6 things Australian traders will be talking about this morning

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Crude oil dropped again last night, falling more than 3.5% which took the price down and through important technical support.

Now that a deal seems off the table at this month’s OPEC/non-OPEC meeting, traders are wary of catching a falling knife.

That weakness in crude was mirrored in other commodity markets, with gold down another $8, copper losing 1% and commodity currencies like the Kiwi, CAD and Aussie all lower. The Aussie is back below 76 cents and at real risk of a big fall if the RBA is dovish or aggressively jawbones the currency after today’s board meeting.

On stocks, after a poor day’s trade yesterday, the ASX looks set to take its lead from the weakness in US markets overnight which fell a little in the face of important overhead technical resistance. Last week’s low of 4,976 is the level traders will watch today.

Here’s the scoreboard (7.37am):

  • Dow: 17,737, -56 (-0.31%)
  • S&P 500: 2,066, -7 (0.32%)
  • SPI200 Futures (June): 4,982, +2 (+0.0%)
  • AUDUSD: 0.7597, -0.0067 (-0.87%)

Now, the Top Stories

1. ASX200 – the very definition of a weak market.

ASX200 – asx.com.au

Around midday yesterday traders on the ASX were feeling pretty good. The 200 index was up near 5,050, the banks were in good shape, and things were looking good. Yet by the close of play the ASX200 had done a full round trip, put in a terrible performance and actually finished down on the day.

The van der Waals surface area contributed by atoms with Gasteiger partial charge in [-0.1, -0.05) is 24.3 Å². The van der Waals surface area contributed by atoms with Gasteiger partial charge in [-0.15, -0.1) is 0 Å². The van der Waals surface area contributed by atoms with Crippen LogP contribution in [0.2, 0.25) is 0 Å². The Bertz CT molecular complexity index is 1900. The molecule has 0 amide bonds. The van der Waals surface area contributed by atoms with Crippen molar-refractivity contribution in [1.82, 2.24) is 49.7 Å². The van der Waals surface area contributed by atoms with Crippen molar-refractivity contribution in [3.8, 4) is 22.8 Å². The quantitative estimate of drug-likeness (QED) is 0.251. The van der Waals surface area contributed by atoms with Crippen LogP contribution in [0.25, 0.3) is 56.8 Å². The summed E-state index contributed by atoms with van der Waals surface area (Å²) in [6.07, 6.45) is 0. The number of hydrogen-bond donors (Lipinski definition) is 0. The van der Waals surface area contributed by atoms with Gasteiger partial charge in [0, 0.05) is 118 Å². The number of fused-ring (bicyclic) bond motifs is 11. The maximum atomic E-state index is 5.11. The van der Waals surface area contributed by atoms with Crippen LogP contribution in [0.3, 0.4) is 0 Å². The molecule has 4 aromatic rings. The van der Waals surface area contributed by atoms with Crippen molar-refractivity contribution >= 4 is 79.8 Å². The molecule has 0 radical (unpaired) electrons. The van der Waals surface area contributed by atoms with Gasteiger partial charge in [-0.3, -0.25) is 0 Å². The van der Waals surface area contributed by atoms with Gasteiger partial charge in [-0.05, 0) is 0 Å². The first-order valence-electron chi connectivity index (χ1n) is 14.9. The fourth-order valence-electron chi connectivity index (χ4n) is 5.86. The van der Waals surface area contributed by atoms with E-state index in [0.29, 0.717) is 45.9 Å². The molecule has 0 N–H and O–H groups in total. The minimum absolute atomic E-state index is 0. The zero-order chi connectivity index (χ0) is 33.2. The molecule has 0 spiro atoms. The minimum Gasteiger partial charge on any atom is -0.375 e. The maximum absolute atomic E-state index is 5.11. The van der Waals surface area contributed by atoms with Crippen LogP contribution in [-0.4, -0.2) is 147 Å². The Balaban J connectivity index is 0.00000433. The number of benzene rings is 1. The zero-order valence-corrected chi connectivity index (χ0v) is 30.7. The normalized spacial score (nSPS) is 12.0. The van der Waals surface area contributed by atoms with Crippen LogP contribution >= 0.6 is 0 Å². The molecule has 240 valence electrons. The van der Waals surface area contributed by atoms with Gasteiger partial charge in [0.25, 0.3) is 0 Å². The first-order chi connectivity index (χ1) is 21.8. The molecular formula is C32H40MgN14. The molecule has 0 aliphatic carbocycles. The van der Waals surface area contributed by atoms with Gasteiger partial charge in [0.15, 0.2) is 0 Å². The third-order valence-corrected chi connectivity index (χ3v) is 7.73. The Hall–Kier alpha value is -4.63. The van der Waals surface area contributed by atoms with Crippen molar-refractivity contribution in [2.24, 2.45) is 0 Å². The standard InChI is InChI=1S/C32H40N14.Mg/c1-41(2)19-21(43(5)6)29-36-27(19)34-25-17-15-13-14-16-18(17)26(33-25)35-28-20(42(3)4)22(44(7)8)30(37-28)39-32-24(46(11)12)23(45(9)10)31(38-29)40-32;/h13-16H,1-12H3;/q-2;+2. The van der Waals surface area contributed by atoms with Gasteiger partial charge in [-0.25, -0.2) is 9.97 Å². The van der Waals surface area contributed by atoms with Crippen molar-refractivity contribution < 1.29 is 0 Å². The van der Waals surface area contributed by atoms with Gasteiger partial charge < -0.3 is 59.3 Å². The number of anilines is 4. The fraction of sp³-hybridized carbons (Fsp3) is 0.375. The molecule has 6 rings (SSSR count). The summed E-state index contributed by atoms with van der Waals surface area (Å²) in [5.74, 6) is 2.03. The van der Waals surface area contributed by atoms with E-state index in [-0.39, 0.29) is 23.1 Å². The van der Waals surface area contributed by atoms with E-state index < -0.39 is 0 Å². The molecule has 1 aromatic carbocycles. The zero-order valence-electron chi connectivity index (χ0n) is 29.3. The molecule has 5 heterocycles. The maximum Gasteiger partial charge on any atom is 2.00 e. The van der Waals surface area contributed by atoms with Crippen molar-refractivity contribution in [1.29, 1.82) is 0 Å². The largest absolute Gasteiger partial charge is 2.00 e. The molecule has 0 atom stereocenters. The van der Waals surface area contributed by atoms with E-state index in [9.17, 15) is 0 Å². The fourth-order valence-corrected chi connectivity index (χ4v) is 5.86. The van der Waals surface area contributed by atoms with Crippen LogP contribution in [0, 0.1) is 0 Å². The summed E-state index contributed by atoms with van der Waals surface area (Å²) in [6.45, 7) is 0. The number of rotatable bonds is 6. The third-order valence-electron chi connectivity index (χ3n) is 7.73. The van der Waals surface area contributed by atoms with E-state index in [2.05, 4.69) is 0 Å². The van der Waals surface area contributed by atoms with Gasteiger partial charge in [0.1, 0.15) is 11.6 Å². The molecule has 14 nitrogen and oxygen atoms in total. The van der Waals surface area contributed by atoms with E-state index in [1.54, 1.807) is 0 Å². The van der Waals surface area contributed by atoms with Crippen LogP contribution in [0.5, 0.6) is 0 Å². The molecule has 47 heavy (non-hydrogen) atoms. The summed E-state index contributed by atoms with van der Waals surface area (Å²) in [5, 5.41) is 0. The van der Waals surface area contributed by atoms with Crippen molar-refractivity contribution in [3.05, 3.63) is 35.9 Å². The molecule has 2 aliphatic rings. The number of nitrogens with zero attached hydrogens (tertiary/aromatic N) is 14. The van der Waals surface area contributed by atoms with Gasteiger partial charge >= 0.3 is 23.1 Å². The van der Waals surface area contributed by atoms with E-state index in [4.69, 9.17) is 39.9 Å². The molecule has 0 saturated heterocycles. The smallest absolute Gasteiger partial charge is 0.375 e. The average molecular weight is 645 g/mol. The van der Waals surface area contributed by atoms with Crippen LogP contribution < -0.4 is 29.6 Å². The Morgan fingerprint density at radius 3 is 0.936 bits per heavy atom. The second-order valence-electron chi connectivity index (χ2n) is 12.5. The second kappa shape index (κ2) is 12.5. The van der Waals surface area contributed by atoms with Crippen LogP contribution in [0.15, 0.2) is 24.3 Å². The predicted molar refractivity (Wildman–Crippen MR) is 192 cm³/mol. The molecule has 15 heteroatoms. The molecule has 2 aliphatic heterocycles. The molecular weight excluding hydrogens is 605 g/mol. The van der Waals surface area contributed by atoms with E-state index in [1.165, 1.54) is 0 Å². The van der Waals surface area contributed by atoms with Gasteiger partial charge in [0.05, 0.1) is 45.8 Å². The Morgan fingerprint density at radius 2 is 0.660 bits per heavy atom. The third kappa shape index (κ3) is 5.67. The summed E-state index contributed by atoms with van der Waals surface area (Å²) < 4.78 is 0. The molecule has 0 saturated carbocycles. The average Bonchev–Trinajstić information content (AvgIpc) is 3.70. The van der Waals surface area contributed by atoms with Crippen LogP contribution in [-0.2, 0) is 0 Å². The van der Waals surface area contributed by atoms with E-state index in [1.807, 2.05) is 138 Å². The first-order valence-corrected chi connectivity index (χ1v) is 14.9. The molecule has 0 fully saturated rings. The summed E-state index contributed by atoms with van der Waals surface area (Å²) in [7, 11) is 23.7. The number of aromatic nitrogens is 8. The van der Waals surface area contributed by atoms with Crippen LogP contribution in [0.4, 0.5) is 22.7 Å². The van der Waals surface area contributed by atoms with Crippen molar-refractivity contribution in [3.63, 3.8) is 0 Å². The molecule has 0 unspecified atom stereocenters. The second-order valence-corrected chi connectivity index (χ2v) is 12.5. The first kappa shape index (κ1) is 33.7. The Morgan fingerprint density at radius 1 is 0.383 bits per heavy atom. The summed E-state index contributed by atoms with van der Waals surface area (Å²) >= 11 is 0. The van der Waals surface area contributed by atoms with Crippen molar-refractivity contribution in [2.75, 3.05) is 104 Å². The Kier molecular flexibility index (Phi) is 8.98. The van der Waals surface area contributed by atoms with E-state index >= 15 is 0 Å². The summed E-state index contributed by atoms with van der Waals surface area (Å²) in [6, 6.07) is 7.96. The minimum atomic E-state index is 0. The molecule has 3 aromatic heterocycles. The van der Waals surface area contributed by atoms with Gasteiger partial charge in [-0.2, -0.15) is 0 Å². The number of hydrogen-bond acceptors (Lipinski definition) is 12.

That weakness yesterday, the inability to hold onto its gains, sends traders a message. That is, the bears are in control and it raises the real risk that the ASX200 heads toward 4,800 once more.

2. The government is ruining the economy. This is not about politics, it is about the behavioural impacts on consumers and businesses because of Australia’s fractured politics and poor political leadership. Let me explain.

Yesterday’s big miss in retail sales worries me. It suggested that after spending up big in Q4 2015, consumers were more cautious. That’s important because it is generally accepted that the economy slows down a little during an election campaign which we are already in – given the prime minister has essentially said we’re having a July 2 double dissolution election. Like consumers, the latest Dun and Bradstreet business survey, released this morning, shows more caution from the business community as well.

This slowdown in spending and investment takes on an even bigger significance because the government is so scatty at the moment, releasing tax thought bubble after tax thought bubble into the air without any real thought of the implications on the electorate and business from the volatile nature of this torrent of ideas. To put it mildly, it’s startling the horses.